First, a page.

“The recent federal election and the wave of climate strikes by young people have brought a renewed focus on climate-related issues,” says second-year law student Keely Kinley. “The idea that our Constitution could be used to safeguard and strengthen environmental rights is gaining momentum.”

The David Asper Centre is devoted to realizing constitutional rights through advocacy, research, and education, and plays a vital role in articulating Canada’s constitutional vision to the world. U of T law students can become involved in the Asper Centre’s work by volunteering with one of their student working groups. The student-led initiatives bring together 10-15 students to undertake research and advocacy in conjunction with academics, civil society groups, or members of the bar on Charter rights advocacy or current constitutional law issues.

“As a student law clinic with a commitment to social justice, the Asper Centre is committed to raising awareness of the issue of climate change in our teaching, research and activism, and to finding ways to support law students to contribute to the struggle for climate justice through the Canadian Charter of Rights and Freedoms,” says Cheryl Milne, the centre’s executive director.

Approximately forty percent of Canada’s petrochemical industry is condensed into a 15-square-mile area in Sarnia, Ontario known as Chemical Valley. The student working group highlighted Chemical Valley as an example of a place where years of government inaction and an inadequate emissions regulation has resulted in a health and environmental crisis.

Just south of the city are the traditional lands of the Aamjiwnaang First Nation community. Members of the Aamjiwnaang First Nation have been asking the government to review emissions standards for years, to no avail. A whistleblower has lodged three complaints over the past decade alleging inadequate engagement with the Aamjiwnaang community.

The Climate Justice working group also cites a 2017 report of the Environmental Commissioner of Ontario that observed that “Indigenous people and communities are disproportionately affected by environmental problems.”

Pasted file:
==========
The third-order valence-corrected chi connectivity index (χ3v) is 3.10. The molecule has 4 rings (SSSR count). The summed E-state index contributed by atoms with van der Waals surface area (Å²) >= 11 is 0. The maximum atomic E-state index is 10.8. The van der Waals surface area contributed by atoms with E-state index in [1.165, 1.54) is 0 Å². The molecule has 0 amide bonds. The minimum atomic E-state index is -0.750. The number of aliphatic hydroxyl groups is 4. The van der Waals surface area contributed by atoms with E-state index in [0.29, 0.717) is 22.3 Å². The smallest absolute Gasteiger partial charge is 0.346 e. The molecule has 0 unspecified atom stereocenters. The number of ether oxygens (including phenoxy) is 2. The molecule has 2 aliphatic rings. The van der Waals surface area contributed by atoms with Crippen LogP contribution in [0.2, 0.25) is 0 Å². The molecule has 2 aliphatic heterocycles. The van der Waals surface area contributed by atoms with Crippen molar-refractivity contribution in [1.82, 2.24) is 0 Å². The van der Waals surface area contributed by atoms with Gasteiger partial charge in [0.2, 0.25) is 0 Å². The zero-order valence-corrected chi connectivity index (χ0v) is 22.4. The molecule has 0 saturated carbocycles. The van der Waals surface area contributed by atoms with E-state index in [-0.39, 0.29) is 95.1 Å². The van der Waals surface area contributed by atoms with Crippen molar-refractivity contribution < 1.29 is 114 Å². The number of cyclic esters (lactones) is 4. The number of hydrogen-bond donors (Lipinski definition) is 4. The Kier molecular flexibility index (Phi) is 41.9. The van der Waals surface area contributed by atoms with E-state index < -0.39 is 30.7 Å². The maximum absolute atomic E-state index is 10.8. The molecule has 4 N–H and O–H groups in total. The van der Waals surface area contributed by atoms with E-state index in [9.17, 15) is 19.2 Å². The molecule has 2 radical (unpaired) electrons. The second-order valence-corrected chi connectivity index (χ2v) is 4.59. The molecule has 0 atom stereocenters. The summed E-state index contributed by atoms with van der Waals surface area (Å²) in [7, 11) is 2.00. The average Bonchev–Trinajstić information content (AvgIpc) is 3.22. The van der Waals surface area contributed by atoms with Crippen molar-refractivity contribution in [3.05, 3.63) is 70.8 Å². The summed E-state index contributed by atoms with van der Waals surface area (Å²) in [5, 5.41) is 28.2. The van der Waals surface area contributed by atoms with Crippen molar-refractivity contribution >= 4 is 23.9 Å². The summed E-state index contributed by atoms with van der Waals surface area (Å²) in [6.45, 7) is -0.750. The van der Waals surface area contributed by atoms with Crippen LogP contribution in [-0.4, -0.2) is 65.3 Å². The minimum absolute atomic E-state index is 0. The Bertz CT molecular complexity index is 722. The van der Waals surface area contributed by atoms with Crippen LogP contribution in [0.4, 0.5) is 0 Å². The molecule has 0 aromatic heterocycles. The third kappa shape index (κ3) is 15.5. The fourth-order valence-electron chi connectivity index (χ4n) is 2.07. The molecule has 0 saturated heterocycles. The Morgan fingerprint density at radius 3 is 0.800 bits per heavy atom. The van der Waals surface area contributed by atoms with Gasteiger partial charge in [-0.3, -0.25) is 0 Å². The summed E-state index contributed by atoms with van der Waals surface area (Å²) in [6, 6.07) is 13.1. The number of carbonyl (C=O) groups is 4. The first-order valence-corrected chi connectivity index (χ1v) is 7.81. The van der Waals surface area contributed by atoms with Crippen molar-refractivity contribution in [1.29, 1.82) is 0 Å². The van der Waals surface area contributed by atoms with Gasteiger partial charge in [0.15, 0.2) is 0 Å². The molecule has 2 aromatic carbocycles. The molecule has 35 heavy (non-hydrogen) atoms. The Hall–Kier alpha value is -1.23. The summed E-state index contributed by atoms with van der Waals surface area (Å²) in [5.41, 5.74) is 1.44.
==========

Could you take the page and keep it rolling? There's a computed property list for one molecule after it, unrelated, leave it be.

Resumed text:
“There are strong arguments to be made that both the provincial and federal governments have duties under the Canadian Charter of Rights and Freedoms to protect the Aamjiwnaang community and other residents of Chemical Valley from the harms of pollution,” says Kinley.

Section 7 and Section 15 of the Charter could both be invoked in order to protect individuals from insufficient government action in the sphere of environmental rights.

“There are any number of examples we could have chosen from. Unfortunately, Chemical Valley is just one example of where the different levels of government have failed in their obligations towards local communities,” says Yara Willox, a second-year law student. “We were happy to learn about the Ontario government’s decision to begin a two-year health study in Sarnia this fall, but it’s not enough.”

Kinley adds that a group of young Canadians recently initiated a lawsuit against the federal government for infringing their Charter rights by not taking sufficient steps to combat climate change.

“There is international precedent for this sort of litigation, and we’ll be paying close attention to the outcome.”

With files from the Climate Justice working group

Read the Climate Justice working group’s op-ed

Asper Centre students call on the Ontario and federal governments to act on air pollution

via UofT Faculty of Law News:

Monday, November 18, 2019


Today, November 18th, is the Student Law Clinic Global Day of Action for Climate Justice. We are a student working group at the University of Toronto Faculty of Law and, on this day, we call on our provincial and federal governments to take meaningful action to curb emissions in Ontario. The harmful consequences of air pollution are widespread and government inaction only exacerbates them. In Sarnia’s “Chemical Valley”, for example, where petrochemical facilities are responsible for around 10% of Ontario’s total emissions, the government’s inadequate regulations and foot-dragging have contributed to a health and environmental crisis.